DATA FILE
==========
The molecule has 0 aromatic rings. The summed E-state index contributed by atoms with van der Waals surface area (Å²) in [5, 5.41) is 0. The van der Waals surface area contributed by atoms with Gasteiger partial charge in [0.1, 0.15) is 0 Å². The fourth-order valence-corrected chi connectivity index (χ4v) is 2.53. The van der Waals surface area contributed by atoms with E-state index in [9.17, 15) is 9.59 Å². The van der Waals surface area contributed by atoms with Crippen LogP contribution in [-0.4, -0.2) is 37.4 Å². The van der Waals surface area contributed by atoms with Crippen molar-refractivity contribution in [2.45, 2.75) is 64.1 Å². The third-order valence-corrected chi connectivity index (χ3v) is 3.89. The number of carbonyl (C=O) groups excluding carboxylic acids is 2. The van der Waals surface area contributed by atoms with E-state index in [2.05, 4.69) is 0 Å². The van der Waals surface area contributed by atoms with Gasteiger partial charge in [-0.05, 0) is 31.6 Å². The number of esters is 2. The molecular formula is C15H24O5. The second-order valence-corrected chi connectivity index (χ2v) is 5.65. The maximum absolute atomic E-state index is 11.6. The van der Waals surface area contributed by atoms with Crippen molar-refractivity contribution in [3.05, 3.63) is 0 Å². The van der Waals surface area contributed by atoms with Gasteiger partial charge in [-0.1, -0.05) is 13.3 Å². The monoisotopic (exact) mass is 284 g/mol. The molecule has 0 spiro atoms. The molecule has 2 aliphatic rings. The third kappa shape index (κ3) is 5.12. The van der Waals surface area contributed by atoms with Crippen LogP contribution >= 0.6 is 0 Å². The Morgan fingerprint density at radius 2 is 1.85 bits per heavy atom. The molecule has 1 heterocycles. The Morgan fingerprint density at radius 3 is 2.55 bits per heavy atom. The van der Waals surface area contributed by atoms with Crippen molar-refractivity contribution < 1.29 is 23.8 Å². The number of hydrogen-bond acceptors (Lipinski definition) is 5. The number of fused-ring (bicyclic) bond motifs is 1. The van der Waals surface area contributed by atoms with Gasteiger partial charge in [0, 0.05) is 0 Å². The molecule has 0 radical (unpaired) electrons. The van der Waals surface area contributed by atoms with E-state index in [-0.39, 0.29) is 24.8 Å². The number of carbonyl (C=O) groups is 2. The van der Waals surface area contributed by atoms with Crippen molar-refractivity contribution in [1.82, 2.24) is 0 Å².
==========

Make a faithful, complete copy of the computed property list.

The molecule has 0 aromatic rings. The summed E-state index contributed by atoms with van der Waals surface area (Å²) in [5, 5.41) is 0. The van der Waals surface area contributed by atoms with Gasteiger partial charge in [0.1, 0.15) is 0 Å². The fourth-order valence-corrected chi connectivity index (χ4v) is 2.53. The van der Waals surface area contributed by atoms with E-state index in [9.17, 15) is 9.59 Å². The van der Waals surface area contributed by atoms with Crippen LogP contribution in [-0.4, -0.2) is 37.4 Å². The van der Waals surface area contributed by atoms with Crippen molar-refractivity contribution in [2.45, 2.75) is 64.1 Å². The third-order valence-corrected chi connectivity index (χ3v) is 3.89. The number of carbonyl (C=O) groups excluding carboxylic acids is 2. The van der Waals surface area contributed by atoms with E-state index in [2.05, 4.69) is 0 Å². The van der Waals surface area contributed by atoms with Gasteiger partial charge in [-0.05, 0) is 31.6 Å². The number of esters is 2. The molecular formula is C15H24O5. The second-order valence-corrected chi connectivity index (χ2v) is 5.65. The maximum absolute atomic E-state index is 11.6. The van der Waals surface area contributed by atoms with Crippen molar-refractivity contribution in [3.05, 3.63) is 0 Å². The van der Waals surface area contributed by atoms with Gasteiger partial charge in [-0.1, -0.05) is 13.3 Å². The monoisotopic (exact) mass is 284 g/mol. The molecule has 0 spiro atoms. The molecule has 2 aliphatic rings. The third kappa shape index (κ3) is 5.12. The van der Waals surface area contributed by atoms with Crippen LogP contribution >= 0.6 is 0 Å². The Morgan fingerprint density at radius 2 is 1.85 bits per heavy atom. The molecule has 1 heterocycles. The Morgan fingerprint density at radius 3 is 2.55 bits per heavy atom. The van der Waals surface area contributed by atoms with Crippen molar-refractivity contribution < 1.29 is 23.8 Å². The number of hydrogen-bond acceptors (Lipinski definition) is 5. The number of fused-ring (bicyclic) bond motifs is 1. The van der Waals surface area contributed by atoms with Gasteiger partial charge in [0, 0.05) is 0 Å². The molecule has 0 radical (unpaired) electrons. The van der Waals surface area contributed by atoms with E-state index in [-0.39, 0.29) is 24.8 Å². The number of carbonyl (C=O) groups is 2. The van der Waals surface area contributed by atoms with Crippen molar-refractivity contribution in [1.82, 2.24) is 0 Å².